So how drunk was the Georgia tight end? Evidently, neither he nor his teammate were drunk enough to be charged with public drunkenness. The incident report stated that the officer detected "a strong odor of alcohol from Chandler," but the next report filed by a police officer regarding any incident occurring at 3:15 a.m. that doesn't state that he detected "a strong odor of alcohol" will be the first one.

Let's look at this scientifically. Chandler is listed at 6'6" and 259 pounds. He was picked up at 3:15 in the morning and he reportedly admitted to drinking four or five beers.

Blood alcohol content is calculated according to the following formula:

  1. Count your drinks (1 drink equals 1 ounce of 100-proof liquor, one five ounce glass of table wine or one 12-ounce bottle of regular beer).
  2. Use the chart below and under number of "drinks" and opposite "body weight" find the percent of blood alcohol listed.
  3. Subtract from this number the percent of alcohol "burned up" during the time elapsed since your first drink. This figure is .015% per hour.

If a 240-pound man drinks five 12-ounce bottles of beer, he will have a blood alcohol content of .078. Since July 1, 2001, the prohibited level for adults has been .08.

Blood alcohol content drops by .015 per hour during the time elapsed following a person's first drink. Assuming Chandler began drinking at midnight---which, if anything, probably represents a late start---he had gone three hours since his first drink, meaning his blood alcohol content had dropped .045 from his high water (er, beer) mark of .078.

That puts him at a blood alcohol content of .033 . . . and even that is assuming that Chandler weighs almost 20 fewer pounds than his listed weight.

Late last Saturday night, when an overzealous cop decided he was more interested in making headlines than in exercising reasonable judgment, Tripp Chandler wasn't drunk. Tripp Chandler probably had a blood alcohol level approximately equivalent to what mine would be after one beer . . . and he wasn't behind, or about to get behind, the wheel of a car. (Had he been driving, the fact that he is under 21 years of age might have caused him to be over the per se legal limit of .02 for minors.)

Late last Saturday night, Tripp Chandler was a grown man six months shy of his 21st birthday and one beer beyond being stone cold sober who was walking down a street with a Budweiser bottle in his hand.

This brings us to Blake Barnes, whom Paul Westerdawg describes as the Bulldog least likely to get into trouble with the law . . . but who evidently spilled his guts, reportedly saying that the beer "was from his home, that he gave it to Chandler and he knew Chandler was under 21."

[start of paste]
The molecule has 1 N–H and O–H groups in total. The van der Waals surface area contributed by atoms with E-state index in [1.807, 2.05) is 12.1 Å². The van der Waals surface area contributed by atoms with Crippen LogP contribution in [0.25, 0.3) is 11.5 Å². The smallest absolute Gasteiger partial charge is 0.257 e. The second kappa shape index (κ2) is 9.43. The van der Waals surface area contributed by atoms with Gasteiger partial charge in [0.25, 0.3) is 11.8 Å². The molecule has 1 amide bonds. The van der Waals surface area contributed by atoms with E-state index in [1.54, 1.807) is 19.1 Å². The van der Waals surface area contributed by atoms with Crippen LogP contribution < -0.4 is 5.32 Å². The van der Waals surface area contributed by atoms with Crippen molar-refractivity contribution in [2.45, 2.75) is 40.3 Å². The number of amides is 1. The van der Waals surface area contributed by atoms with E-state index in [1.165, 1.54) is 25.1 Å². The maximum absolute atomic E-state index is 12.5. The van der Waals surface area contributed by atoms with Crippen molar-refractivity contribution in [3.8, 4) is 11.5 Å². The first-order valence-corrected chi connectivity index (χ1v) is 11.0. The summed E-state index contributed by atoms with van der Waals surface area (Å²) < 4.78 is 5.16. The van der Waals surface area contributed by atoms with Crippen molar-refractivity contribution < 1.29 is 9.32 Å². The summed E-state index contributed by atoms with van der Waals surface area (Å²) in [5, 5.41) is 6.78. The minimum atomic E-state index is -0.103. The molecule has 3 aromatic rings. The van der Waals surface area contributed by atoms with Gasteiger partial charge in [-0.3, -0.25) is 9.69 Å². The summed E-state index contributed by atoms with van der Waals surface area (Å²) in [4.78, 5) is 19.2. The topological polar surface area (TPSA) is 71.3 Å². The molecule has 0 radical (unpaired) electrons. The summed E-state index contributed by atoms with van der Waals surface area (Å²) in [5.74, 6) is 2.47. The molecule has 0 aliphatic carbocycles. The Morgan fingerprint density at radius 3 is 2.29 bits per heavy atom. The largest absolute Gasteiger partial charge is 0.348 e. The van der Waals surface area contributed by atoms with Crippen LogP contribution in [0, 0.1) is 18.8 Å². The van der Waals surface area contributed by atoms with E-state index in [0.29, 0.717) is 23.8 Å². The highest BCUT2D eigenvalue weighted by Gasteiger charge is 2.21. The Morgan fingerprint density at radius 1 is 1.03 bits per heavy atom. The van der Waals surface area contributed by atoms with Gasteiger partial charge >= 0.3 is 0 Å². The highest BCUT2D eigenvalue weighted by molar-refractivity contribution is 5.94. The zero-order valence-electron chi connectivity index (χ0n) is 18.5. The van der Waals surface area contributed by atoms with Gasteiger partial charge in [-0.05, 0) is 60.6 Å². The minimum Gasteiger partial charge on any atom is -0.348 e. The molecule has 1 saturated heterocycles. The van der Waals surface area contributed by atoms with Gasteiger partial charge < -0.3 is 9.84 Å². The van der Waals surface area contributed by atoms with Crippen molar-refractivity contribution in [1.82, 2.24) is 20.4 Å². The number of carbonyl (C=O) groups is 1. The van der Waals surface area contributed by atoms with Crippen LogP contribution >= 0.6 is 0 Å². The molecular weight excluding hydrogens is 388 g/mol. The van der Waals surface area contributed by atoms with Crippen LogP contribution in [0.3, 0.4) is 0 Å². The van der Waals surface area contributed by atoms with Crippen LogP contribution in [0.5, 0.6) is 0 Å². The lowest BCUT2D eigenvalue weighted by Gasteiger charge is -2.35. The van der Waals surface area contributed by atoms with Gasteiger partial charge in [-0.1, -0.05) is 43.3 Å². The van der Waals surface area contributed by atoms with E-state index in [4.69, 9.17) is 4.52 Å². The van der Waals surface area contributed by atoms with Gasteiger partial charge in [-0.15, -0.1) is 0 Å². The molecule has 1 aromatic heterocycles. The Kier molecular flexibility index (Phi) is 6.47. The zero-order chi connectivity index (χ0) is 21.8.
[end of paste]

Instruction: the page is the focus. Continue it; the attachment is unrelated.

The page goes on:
Although I jokingly mocked that confession before, that sounds like a rising upperclassman in a leadership position who, having just seen one of his teammates suspended for a season for the underage consumption of alcohol, was trying to protect his pal by taking responsibility for his younger teammate's behavior.

What Blake Barnes did on Saturday night didn't deserve to get him booked at the Clarke County jail; what Blake Barnes did on Saturday night ought to get him a helmet sticker. Blake Barnes confessed to a crime with which he otherwise would not have been charged in a misguided yet admirable effort to protect Tripp Chandler.

Blake Barnes's mug shot ought to be on the back of next year's edition of the football T-shirts that say "TEAM" in large letters and "ME" in small letters underneath it, because that's the spirit he embodied last weekend.

Barnes and Chandler knew the risk they were running and they must pay the consequences mandated by the toughest anti-alcohol rules in the Southeastern Conference, but, while they exercised questionable judgment by stepping out onto Lumpkin Street at 3:00 on Sunday morning, they displayed honor, honesty, and integrity when confronted with a disproportionate reaction that did not fit their crime.

Blake, Tripp, I hope y'all do your drinking indoors next time . . . but, as you watch the Oklahoma State game from the sidelines, know that your supporters realize and respect the extent to which you behaved like Bulldogs on Saturday night.

The law and its enforcement officers are treating these two student-athletes as though they were children. In their response to facing the consequences of their actions, though, Blake Barnes and Tripp Chandler acted like what they are: men.

Go 'Dawgs!